INDIANAPOLIS (AP) — Outnumbered Democrats in the Indiana House argued
Wednesday that the new election districts proposed by Republicans would lead
to fewer competitive races and create more solidly GOP seats.
House Democrats said their review of the proposed districts found 14
districts closely divided politically for the 100 House seats — down from
the current 24 — and that 10 of the 12 districts drawn without incumbents
are heavily Republican.
Several people who testified during a House elections committee hearing
Wednesday asked that the public have more time to study and comment on the
new districts that were released Monday.
Indianapolis resident Robin Olds said the redistricting maps made public
were too small for her to figure out which legislative district she would
Mooresville town council President George Watkins said he was worried that
few people knew about the proposals, such as having the suburban
Indianapolis community being split between two House districts.
“That is a concern for the four or five or six citizens of Mooresville that
are aware of it — and those are the ones I contacted myself last night,”
Republicans who control the Legislature plan to advance the redistricting
plan from the House and Senate elections committees this week and have new
maps for the state’s nine congressional, 50 state Senate and 100 state House
districts before the April 29 adjournment deadline.
Rep. John Bartlett of Indianapolis, the top Democrat on the House election
committee, said he was concerned about the lack of politically competitive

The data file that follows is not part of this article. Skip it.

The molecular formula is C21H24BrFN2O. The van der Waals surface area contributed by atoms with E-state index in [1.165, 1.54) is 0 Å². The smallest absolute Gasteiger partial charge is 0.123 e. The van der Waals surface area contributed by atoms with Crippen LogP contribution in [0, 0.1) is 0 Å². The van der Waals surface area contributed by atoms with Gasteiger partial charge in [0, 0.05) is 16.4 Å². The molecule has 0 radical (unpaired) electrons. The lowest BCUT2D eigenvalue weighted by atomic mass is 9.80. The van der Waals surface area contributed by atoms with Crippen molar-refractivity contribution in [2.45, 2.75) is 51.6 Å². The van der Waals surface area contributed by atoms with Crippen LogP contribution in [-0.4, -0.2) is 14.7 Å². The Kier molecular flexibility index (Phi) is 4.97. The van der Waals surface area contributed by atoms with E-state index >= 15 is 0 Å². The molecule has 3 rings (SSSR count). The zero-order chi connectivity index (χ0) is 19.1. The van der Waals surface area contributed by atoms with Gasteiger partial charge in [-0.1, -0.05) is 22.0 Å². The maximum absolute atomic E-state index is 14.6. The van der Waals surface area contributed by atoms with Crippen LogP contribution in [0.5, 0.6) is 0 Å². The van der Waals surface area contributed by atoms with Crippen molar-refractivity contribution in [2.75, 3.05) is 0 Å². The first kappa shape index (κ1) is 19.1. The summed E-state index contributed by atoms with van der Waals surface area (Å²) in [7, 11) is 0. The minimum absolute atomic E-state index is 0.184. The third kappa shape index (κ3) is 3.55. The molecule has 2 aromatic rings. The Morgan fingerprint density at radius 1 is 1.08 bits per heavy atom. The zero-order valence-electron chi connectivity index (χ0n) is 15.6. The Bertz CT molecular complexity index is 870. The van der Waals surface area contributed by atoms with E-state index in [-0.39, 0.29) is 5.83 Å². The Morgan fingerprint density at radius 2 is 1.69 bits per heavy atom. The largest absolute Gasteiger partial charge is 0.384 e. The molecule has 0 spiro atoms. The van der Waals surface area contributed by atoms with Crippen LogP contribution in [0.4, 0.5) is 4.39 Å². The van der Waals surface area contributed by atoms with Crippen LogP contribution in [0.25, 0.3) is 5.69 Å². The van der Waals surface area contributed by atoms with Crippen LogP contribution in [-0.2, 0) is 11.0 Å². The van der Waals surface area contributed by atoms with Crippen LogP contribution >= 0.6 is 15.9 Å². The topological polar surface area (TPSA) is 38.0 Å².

legislative districts and what appeared to be “packing” of minorities into
relatively few districts.
“We had people say they don’t want legislators picking their voters, they
want the voters to pick their legislators,” Bartlett said. “That’s a major
concern for us.”
Republican House Speaker Brian Bosma said he didn’t know how the new
districts might influence election results for the House, which has a 60-40
GOP majority under maps drawn by Democrats 10 years ago.
“It’s not my focus to know what the political makeups of the districts are,”
Bosma said. “Our focus is to drawn commonsense districts.”
Democrats say their analysis of the GOP-proposed districts for the state
Senate show that at most 17 of the 50 districts having enough Democratic
voting strength to match their party’s statewide average in recent
elections. Republicans now have a commanding 37-13 majority in the Senate,
which they’ve controlled since the mid-1970s.
Members of the Indiana Citizens Redistricting Commission, which was formed
by several advocacy groups, gave the proposed maps positive reviews for
better compactness and keeping more counties and cities together than under
But they said the quickness that legislators are moving the plan would
prevent them from being able to know how competitive those districts might
be since little political information was available yet.
“The average person just isn’t engaged enough to look at a map and say
‘yeah, that’s good for me’ or not,” said Julia Vaughn, policy director for
the government watchdog group Common Cause/Indiana.
Indiana redistricting proposals: